You see, I got home to my Mom and Stepdad’s house, after dinner over at my Dad’s place. They were watching some CW Vampire show (really, my mom loves them). My Mom was in one of her playful, teasing moods, and I was kind of, not in the mood for it? I’d gotten a flu shot earlier and my arm was killing me, way more than any flu shot I could remember before, and even though I’d just had a huge dinner, I was suddenly starving. I went into the kitchen to make an egg, bacon, and cheese sandwich.
My Stepdad asked for one too, so I spent a half hour crafting two perfect sandwiches. I made perfectly crispy and chewy bacon in the oven, cooked evenly to a gorgeous red/brown color. I scrambled the exact right portion of eggs for each sandwich and cooked them just right in the skillet. The toast was the exact level of warmth and crispiness with the center still soft, the cheese melted perfectly between the bacon and egg. I’m telling you, these were possibly the best sandwiches I’ve ever made. I handed my Stepdad his sandwich, and sat down with mine on a paper plate. Then, as I went to pull up the foot rest on the recliner, my sandwich flew out of my hands and landed in a huge gloppy mess on the floor. It was totally ruined. There was no such thing as the 5-second-rule happening with this beast.
I think under normal circumstances, I would have laughed. I know my mom wanted to. I could see her covering her mouth as the stream of expletives came out of mine, and I’m just not usually like this, but there was no turning back. I was in a full-on hormonal pregnant lady rage. To make matters worse, they both started immediately trying to make it better, offering me the other sandwich, offering to make a new one… I think most of us know, that when faced with a completely irrational projectile-egg-sandwich-hormonal-pregnant meltdown, no “new sandwich” is going to really make it better. I cleaned up my mess, ran back to the kitchen for a totally undesirable Greek blueberry yogurt, and hid in my room like a petulant teenager. It was about one bite into that yogurt that I started crying.
I was blowing my nose and just hating every bite of that cold disgusting yogurt when my mom crept in. Just like when I was a little kid, she could tell I was crying in there alone and she gave me one of those big sweet soft mom hugs. “I hate being pregnant,” I whined into her neck as she giggled at me. I really started to let it out. My stupid arm was hurting, I was so embarrassed and frustrated. She did what she always does and totally took care of my silly fragile emotions and by the end we were both laughing.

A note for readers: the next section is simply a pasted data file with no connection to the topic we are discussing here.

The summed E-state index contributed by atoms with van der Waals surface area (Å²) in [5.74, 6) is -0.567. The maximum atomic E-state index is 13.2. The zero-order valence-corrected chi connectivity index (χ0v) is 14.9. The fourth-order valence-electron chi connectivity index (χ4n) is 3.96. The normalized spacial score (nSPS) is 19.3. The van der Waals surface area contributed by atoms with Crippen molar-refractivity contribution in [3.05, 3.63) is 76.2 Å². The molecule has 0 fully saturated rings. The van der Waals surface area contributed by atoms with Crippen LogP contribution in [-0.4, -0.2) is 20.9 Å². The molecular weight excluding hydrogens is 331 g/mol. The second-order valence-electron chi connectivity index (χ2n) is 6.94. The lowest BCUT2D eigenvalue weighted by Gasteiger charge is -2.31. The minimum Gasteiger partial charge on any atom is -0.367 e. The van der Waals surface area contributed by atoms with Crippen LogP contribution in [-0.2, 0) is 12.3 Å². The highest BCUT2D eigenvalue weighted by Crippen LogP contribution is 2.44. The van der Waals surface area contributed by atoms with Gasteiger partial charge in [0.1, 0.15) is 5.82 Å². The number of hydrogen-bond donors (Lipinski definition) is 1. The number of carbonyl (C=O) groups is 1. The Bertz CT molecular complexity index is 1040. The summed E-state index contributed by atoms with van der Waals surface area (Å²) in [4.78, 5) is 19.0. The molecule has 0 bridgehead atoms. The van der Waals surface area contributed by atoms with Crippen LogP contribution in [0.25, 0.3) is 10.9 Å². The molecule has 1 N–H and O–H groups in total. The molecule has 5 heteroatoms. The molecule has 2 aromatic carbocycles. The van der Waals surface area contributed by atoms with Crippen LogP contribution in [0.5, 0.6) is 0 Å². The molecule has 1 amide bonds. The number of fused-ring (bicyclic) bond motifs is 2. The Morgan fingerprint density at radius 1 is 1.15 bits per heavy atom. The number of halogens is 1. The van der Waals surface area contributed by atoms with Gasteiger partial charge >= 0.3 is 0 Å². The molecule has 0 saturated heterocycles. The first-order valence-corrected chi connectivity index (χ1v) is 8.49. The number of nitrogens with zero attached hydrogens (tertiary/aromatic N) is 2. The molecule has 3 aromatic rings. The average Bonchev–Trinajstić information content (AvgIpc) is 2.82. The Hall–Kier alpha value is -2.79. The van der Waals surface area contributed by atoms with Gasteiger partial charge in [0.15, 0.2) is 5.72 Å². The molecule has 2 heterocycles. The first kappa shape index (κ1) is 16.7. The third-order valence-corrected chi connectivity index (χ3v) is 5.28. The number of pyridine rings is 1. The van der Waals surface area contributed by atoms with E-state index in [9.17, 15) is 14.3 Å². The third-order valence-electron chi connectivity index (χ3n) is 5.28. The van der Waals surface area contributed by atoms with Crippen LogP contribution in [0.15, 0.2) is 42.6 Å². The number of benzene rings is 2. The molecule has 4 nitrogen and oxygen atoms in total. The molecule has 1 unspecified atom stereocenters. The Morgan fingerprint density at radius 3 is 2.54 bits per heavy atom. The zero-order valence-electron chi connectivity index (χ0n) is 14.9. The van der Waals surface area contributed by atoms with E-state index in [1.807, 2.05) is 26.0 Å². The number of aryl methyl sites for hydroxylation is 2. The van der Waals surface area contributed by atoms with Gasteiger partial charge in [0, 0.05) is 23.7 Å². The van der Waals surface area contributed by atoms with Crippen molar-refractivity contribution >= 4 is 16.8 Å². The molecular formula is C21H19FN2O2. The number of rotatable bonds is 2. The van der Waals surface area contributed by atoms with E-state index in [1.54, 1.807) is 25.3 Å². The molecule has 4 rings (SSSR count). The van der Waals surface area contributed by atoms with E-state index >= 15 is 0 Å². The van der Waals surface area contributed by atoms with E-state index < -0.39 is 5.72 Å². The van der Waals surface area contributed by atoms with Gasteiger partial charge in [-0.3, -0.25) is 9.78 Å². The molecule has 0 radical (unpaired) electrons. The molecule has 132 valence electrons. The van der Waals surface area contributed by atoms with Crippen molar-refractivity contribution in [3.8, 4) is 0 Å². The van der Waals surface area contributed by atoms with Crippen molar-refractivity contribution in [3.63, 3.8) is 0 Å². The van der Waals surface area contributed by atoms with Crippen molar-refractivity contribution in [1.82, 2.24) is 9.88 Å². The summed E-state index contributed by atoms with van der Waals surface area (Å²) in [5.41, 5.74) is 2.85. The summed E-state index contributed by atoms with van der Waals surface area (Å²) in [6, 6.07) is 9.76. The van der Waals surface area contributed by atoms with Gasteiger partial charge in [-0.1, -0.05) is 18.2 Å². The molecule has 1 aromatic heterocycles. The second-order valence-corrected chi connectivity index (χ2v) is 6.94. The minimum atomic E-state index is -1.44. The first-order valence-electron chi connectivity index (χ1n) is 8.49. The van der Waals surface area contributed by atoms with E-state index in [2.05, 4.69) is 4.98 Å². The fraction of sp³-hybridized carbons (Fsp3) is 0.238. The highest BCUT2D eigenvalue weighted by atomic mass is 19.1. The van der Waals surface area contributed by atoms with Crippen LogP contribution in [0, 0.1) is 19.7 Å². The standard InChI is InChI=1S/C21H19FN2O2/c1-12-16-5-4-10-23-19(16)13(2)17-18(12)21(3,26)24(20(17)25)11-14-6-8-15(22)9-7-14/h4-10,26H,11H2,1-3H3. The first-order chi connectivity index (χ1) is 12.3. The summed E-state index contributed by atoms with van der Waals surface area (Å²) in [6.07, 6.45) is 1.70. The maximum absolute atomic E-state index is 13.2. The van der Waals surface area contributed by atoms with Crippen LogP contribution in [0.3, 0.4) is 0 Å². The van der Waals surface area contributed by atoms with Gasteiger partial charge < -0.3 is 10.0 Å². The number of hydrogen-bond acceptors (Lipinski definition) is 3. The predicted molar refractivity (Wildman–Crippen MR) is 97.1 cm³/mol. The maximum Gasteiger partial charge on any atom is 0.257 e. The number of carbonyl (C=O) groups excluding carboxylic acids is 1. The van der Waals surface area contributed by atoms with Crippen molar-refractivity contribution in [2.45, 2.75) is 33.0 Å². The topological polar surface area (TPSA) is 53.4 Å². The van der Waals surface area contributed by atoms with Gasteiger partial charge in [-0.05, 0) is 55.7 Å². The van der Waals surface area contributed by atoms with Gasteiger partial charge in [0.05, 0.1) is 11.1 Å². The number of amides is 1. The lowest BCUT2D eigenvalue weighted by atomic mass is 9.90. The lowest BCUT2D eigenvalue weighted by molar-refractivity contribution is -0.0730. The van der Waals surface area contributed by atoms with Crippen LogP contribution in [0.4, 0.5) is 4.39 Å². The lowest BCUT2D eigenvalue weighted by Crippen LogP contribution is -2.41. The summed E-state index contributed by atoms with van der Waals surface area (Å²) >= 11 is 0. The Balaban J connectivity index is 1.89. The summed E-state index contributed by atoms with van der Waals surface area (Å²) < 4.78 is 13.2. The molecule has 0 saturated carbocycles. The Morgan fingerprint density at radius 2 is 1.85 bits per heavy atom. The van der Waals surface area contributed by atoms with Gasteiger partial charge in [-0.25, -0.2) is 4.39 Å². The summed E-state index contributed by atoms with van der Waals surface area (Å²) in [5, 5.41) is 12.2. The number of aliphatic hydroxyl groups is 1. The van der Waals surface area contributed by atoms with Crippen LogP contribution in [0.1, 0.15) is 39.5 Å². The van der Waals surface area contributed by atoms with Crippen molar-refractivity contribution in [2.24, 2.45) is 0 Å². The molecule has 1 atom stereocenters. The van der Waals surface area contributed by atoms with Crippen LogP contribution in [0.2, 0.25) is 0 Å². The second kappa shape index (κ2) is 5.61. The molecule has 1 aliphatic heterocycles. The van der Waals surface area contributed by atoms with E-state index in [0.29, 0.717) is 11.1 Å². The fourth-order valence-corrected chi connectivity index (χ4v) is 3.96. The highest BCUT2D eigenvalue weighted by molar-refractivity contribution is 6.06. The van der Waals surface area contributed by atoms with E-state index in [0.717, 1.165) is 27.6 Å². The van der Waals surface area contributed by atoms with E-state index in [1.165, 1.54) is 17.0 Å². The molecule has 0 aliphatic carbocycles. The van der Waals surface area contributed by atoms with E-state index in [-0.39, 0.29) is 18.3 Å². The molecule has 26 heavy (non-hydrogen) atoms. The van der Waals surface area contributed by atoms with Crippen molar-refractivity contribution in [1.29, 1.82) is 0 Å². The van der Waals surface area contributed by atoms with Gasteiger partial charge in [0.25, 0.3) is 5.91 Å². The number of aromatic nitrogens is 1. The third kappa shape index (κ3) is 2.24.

“Did you see that sandwich fly like that?”
“Having a baby is going to hurt a lot worse than that flu shot.”
I don’t think I could have got to laughing without her there. Somebody to hug you like that, it’s something you don’t just appreciate, it’s something you need.
In the beginning of my pregnancy, I didn’t really have a grand plan. I never expected to be pregnant. I’m single, I was struggling in New York, and my only plan, should I ever get accidentally knocked up, was an escape plan. I knew I would go home and live near my family back home in Mississippi. I had a lot of other plans for my life, but now I was going to be a single mom, and I immediately started trying to wrap my head around that, looking for help and advice.
I found plenty of articles online offering tips to single moms, and the majority of them were directed toward women going through divorce. There was certainly some good info there, but very few things talked about being pregnant without a partner. I had never considered for a second of my life that I’d be doing this without some handsome guy by my side, ready to run out and buy me ice cream in the middle of the night (or remake a perfect egg sandwich) but here I was, in exactly that situation, and during my initial type-A research phase I found one of those handy little listicles online with this at the top: “Rely On Your Community.” The author could have put that any number of ways: “Let People Help You,” or “Ask Others For Things You Need,” or “Don’t Try To Do It All On Your Own.”
I kind of skimmed over the whole thing to be honest, I mean, there was a whole Internet out there to read, but something about it stuck with me, and I honestly think it’s the best advice I found. Here I sit, on the precipice of my third trimester, belly growing and baby moving like a sea creature with eight legs, and I know without a doubt that I’m not alone in this.
Instead of worrying about being strong all the time, and feeling guilty about egg-sandwich tantrums, I’ve decided to let others in, to help me out, and to learn to say, “Yes, I would love that.” It seems like the help I need comes along at exactly the right time, from an old friend stepping up to host my baby shower, to great legal advice from another single mom, even a trade for Doula services, people have been so generous. Friends, former co-workers, and of course family have pitched in to help with everything. It also helps that I’ve found a great doctor who keeps me calm and reassured at every appointment. It feels so great to know my daughter is getting the best start possible in life because of the love and care of so many people. I feel a lot less pressure to be super mom and I have a lot more confidence that there is safety net for when I inevitably screw up.